Have you ever driven at night and winced at the sight of oncoming headlights? Perhaps you have trouble walking through a dark house or seeing well while you drive down a dark street. Poor night vision and glare problems often go hand in hand, and can be difficult to live with.

Reasons for Poor Night Vision

Your diet, lifestyle, and age may all play a part in the quality of your night vision. Overexposure to sunlight is a key cause of poor night vision. Indoor tanning, a day at the beach, and even snow sports may have a lingering effect on your night vision. Diabetic patients suffer night vision loss due to high blood sugar damaging vessels and nerves within the eye. Another major cause of poor night vision is a deficiency of vitamin A or Zinc. This can be due to poor diet, or an medical condition that prevents proper absorption of the nutrients from your food. Last but not least is the formation of cataracts. The clouding or yellowing of your eye’s lens diminishes night vision substantially. Cataracts and diabetic damage have a gradual onset, which makes a yearly eye exam all the more important.

Poor night vision may possibly be improved with a healthy diet including leafy greens, vegetables, and lean proteins, management of diabetic conditions, and vision correction. Cataracts that are identified at your yearly eye exam should be evaluated and corrected when appropriate.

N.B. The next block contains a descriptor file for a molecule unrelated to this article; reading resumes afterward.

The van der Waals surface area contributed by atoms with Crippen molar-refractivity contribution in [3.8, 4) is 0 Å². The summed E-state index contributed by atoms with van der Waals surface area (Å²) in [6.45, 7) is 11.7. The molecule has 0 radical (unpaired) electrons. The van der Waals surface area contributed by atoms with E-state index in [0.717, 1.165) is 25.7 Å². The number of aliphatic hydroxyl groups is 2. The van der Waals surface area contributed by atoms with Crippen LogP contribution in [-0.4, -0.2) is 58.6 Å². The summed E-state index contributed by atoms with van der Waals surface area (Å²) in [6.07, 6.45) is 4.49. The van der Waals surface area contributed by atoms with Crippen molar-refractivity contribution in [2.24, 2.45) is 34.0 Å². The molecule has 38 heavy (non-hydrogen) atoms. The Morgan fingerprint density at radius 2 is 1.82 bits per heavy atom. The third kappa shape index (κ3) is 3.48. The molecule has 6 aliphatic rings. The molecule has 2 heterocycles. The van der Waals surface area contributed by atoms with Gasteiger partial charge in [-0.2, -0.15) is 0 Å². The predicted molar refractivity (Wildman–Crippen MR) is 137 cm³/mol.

Coping with Glare

Glare is another very challenging vision issue to manage. First, beams of light bounce, then reflect from a source and then enter your eye, but instead of improving your vision it can cause a vision problem. Sunlight, reflections from shiny surfaces, and snow are all common sources of glare. Night driving is the most vulnerable activity for someone with a glare problem as oncoming headlights can blind you. New technology in manufacturing means that headlights are brighter, great for drivers but more hazardous for those with glare trouble. A good question to ask at your yearly eye exam is what techniques can protect you and other drivers from glare problems. Special lenses for your glasses, polarized sunglasses, clean windshields and anti-reflective car mirrors are all tools used to fight glare.

Poor night vision and problems with glare should be closely monitored by your Phoenix optometrist. Eat well, make sensible choices, and adhere strictly to a yearly eye exam schedule to ensure your continued safety and vision comfort.